One of the worst fears I have for my future children is that they will grow up in a culture where beauty has a shallow definition. Today, we seem so at peace as we continue to objectify women (and men to a lesser degree) on a daily basis. I’m terrified this culture will continue for my children, and one day they’ll dishonor the beautiful people around them, just because they’re not dancing naked in front of them.
I don’t want my future children to grow up like this. I don’t believe any of us do. So why don’t we stop it in its tracks today?
Maybe, the reason sexual objectification still occurs today is because we’re not thinking of the cost we’ll have to pay for it tomorrow.
It’s difficult to think about tomorrow, but if we go through life with blinders towards the repercussions of our current actions, we’ll only taint our future culture.
So I’m doing something new every time I encounter sexual objectification in mainstream music videos, commercials, or advertisements. Instead of writing off the objectification of women and men, I think about everything we have to lose from perpetuating this culture, and let that propel me to be sensitive towards the issue, enough to change it.
Here are a few of the things I can see us losing from continuing this culture:
1. Good Art
I recently watched a music video, and it was atrocious. The man in the video was of course fully clothed, while women were literally naked. The first thought that crossed my mind after watching this video was ‘did this artist really think having women portrayed like this will improve his art?’
Truth is, you deprive art of its inherent beauty anytime you zap life out of the living.
If you turn living, breathing men and women into naked, silent objects to be gawked at, you rip away the possible beauty of what could be if only they were represented as they truly are.
2. Sensitivity to Beauty
Sometimes, I believe we are numb to what true beauty is. It’s not being looked at and craved after for only a moment; it’s seeing the heart and essence of a person draped in their natural wonder.
If we continue to objectify women and men, we’ll lose our ability to recognize true beauty when we see it.
There might be some of you who believe that the naked body is beautiful, and I agree. But true beauty is treasured, not flaunted. When you take your treasures and parade them around, you deplete them of their value.
Don’t settle for a sub-par standard of beauty.
3. Rational Reasoning
I’m insulted every time an advertisement uses sexualized women or men to draw consumers. The seller always appeals to something carnal, taking reasoning and rationality out of the picture as if we cannot function in that capacity.
It’s an insult to our humanity that sexual objectification has carried on this long, because it just goes to prove that sellers were successful in appealing to us in crude ways.
Let’s prove we’re smarter than what sellers make us out to be.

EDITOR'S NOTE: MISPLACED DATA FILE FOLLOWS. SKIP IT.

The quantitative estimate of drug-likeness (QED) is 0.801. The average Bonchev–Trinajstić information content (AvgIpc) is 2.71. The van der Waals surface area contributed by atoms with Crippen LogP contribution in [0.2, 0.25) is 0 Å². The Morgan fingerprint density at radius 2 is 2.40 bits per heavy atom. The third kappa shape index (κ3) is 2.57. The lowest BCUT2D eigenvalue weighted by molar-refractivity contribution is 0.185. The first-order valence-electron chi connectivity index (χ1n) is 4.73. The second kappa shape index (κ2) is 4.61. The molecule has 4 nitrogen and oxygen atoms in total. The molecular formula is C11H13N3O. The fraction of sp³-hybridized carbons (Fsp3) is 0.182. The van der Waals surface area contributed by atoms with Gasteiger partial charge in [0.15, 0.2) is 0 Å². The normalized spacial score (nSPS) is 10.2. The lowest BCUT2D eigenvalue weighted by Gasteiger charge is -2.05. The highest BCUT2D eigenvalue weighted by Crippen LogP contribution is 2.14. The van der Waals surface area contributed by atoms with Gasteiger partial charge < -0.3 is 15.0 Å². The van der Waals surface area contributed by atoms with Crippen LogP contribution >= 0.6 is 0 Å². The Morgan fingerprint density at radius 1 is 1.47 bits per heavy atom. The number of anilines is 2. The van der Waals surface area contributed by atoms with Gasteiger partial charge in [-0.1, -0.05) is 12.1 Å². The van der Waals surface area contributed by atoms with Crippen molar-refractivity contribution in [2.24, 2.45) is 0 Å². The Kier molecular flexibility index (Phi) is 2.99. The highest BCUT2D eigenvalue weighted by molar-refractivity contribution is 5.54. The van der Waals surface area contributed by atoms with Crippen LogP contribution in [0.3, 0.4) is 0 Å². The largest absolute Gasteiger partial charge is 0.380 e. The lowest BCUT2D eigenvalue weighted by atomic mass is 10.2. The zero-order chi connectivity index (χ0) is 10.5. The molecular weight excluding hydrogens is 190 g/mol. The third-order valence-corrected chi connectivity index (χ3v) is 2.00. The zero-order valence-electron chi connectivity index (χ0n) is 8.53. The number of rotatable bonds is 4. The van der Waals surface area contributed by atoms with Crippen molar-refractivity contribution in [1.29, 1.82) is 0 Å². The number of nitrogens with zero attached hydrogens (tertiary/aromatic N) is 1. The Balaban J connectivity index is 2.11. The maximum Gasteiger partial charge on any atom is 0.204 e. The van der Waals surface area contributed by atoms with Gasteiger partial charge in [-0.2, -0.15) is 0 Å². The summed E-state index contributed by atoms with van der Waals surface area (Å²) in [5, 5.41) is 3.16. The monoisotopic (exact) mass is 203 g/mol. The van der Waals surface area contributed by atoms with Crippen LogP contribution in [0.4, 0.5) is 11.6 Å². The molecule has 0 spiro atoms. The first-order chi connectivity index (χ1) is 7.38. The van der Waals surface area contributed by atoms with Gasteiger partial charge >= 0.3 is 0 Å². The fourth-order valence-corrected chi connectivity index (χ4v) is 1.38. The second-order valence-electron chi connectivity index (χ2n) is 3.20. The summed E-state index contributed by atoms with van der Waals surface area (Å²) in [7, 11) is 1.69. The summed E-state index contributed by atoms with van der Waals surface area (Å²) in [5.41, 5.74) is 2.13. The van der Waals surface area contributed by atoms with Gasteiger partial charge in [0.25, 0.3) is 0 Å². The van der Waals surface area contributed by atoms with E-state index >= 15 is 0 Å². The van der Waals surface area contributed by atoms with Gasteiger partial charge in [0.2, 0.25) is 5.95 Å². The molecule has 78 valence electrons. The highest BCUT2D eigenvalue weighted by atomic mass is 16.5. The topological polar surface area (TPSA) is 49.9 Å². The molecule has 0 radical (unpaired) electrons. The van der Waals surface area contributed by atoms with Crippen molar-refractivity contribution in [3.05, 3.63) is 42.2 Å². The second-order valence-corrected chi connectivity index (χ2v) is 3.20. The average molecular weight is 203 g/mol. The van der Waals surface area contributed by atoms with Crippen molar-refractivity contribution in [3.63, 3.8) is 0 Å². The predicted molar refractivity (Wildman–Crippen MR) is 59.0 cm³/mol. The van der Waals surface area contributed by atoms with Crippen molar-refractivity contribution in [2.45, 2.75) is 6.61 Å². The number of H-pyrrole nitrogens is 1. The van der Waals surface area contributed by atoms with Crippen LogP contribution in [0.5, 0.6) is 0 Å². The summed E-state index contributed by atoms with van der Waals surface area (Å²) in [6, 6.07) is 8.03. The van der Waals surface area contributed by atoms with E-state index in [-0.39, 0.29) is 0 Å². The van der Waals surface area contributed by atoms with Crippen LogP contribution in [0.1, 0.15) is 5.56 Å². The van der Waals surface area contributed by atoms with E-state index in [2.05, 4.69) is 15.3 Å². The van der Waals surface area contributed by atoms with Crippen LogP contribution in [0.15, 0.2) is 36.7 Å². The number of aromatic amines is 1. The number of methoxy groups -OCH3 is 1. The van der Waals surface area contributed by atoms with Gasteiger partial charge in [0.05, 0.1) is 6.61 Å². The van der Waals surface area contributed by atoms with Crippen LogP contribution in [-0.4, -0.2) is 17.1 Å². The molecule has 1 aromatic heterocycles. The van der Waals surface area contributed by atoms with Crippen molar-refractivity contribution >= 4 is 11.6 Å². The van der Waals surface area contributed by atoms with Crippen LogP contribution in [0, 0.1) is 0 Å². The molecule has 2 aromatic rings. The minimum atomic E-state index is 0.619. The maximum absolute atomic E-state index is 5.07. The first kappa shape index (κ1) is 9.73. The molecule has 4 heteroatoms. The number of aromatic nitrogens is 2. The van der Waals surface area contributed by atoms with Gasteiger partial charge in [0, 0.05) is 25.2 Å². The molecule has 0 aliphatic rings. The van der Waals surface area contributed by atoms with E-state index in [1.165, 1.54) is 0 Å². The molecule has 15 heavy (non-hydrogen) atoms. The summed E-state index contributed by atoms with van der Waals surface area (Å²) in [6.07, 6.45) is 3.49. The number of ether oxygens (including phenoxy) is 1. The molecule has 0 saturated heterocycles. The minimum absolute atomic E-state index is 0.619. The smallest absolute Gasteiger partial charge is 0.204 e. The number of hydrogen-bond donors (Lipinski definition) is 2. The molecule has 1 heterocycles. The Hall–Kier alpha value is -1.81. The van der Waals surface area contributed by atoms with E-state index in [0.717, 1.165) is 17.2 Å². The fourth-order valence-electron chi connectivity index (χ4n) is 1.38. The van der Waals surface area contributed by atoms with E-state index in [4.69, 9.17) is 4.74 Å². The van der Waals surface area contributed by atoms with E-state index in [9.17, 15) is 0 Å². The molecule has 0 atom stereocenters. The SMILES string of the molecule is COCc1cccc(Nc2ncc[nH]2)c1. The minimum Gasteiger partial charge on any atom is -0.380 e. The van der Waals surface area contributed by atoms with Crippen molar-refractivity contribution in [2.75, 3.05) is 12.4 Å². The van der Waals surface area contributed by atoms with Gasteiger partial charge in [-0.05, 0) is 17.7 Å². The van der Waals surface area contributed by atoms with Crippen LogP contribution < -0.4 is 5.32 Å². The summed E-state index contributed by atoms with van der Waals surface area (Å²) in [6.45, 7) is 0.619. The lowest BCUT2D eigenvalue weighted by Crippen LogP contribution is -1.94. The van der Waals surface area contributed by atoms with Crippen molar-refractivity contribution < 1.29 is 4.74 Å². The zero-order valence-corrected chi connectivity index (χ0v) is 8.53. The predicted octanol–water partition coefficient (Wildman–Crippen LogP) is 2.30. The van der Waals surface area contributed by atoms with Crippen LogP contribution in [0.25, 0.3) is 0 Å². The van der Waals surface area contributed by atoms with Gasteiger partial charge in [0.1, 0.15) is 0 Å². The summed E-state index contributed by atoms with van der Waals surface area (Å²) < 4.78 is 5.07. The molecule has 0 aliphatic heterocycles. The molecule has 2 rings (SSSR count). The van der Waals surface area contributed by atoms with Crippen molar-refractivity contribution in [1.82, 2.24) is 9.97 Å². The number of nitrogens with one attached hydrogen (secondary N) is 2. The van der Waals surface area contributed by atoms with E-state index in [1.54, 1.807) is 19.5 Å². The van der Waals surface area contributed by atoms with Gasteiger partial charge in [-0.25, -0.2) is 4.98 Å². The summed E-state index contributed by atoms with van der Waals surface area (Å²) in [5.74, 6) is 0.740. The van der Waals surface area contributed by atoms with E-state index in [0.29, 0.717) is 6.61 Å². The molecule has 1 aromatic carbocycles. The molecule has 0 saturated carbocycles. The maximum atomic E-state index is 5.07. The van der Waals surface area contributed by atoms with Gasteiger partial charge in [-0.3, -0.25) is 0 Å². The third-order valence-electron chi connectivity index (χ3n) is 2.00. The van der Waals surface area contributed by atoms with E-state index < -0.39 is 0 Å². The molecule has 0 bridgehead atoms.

4. Realistic Expectations
The more we continue objectifying women and men in our advertisements, the more dissatisfied we will be that no one in reality matches up to this fantasy we see.
Plain and simple, objectifying men and women skews our expectations of what they should be like in reality. We start to favor the lie instead of relish in the truth.
And last time I checked, nothing substantial is built on lies.
I never looked at a man who juggles women as if it’s his day job and said, “that is one respectable guy.” I would do the same thing if a woman were doing that to men, because honestly, no one likes a person for heightening themselves up and seeing others as they shouldn’t be seen.
People who have no respect for the life around them earn no respect themselves.
If, in your nature, you devalue people, there is not much value to your own character, despite how many good deeds you’ve done.
6. A Culture of Freedom
We pride ourselves on being a country of complete freedom when ironically that freedom is mocked in our own advertising. We oddly perpetuate a culture where equality is subtly stepped on by how we picture men and women.
Truth is, we are losing our equality the more we objectify people and see them as less than they should be.
I recently heard a man say, “today’s complacency is tomorrow’s captivity.” After I heard this, I remembered that freedom is something you fight for.
Let’s preserve the culture of freedom that we love by speaking up and taking action.
I want my children to grow up with tender hearts, sensitive to how creation clothes us. I want them to realize that all human beings deserve respect for the whole package of who they are, not just for their curves or muscles.
But, I know that if I want my children to grow up within this environment, I’m going to have to fight for it today.
It’s time to shine a light on what’s at stake, and step forward into a better future.